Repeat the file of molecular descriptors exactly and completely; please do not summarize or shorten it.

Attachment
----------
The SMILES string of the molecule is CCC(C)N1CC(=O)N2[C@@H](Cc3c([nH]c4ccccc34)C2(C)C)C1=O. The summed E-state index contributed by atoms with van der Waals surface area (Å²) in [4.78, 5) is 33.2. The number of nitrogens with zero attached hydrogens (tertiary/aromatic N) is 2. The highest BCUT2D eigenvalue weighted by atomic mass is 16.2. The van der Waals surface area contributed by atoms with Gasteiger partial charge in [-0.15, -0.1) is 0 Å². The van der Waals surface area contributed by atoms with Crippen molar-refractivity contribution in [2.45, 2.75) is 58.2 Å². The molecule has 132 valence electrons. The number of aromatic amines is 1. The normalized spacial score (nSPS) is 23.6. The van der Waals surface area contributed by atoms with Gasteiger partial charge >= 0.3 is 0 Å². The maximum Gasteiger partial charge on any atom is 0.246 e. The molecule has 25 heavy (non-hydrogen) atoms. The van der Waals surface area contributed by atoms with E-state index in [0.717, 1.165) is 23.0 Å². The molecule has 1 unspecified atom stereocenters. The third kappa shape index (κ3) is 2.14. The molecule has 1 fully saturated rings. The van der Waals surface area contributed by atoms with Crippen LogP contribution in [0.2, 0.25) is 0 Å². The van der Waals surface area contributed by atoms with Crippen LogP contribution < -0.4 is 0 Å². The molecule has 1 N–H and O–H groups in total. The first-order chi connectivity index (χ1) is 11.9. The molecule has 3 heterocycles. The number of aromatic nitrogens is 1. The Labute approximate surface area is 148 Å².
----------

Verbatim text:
The SMILES string of the molecule is CCC(C)N1CC(=O)N2[C@@H](Cc3c([nH]c4ccccc34)C2(C)C)C1=O. The summed E-state index contributed by atoms with van der Waals surface area (Å²) in [4.78, 5) is 33.2. The number of nitrogens with zero attached hydrogens (tertiary/aromatic N) is 2. The highest BCUT2D eigenvalue weighted by atomic mass is 16.2. The van der Waals surface area contributed by atoms with Gasteiger partial charge in [-0.15, -0.1) is 0 Å². The van der Waals surface area contributed by atoms with Crippen molar-refractivity contribution in [2.45, 2.75) is 58.2 Å². The molecule has 132 valence electrons. The number of aromatic amines is 1. The normalized spacial score (nSPS) is 23.6. The van der Waals surface area contributed by atoms with Gasteiger partial charge >= 0.3 is 0 Å². The maximum Gasteiger partial charge on any atom is 0.246 e. The molecule has 25 heavy (non-hydrogen) atoms. The van der Waals surface area contributed by atoms with E-state index in [0.717, 1.165) is 23.0 Å². The molecule has 1 unspecified atom stereocenters. The third kappa shape index (κ3) is 2.14. The molecule has 1 fully saturated rings. The van der Waals surface area contributed by atoms with Crippen LogP contribution in [0.2, 0.25) is 0 Å². The van der Waals surface area contributed by atoms with Crippen LogP contribution < -0.4 is 0 Å². The molecule has 1 N–H and O–H groups in total. The first-order chi connectivity index (χ1) is 11.9. The molecule has 3 heterocycles. The number of aromatic nitrogens is 1. The Labute approximate surface area is 148 Å².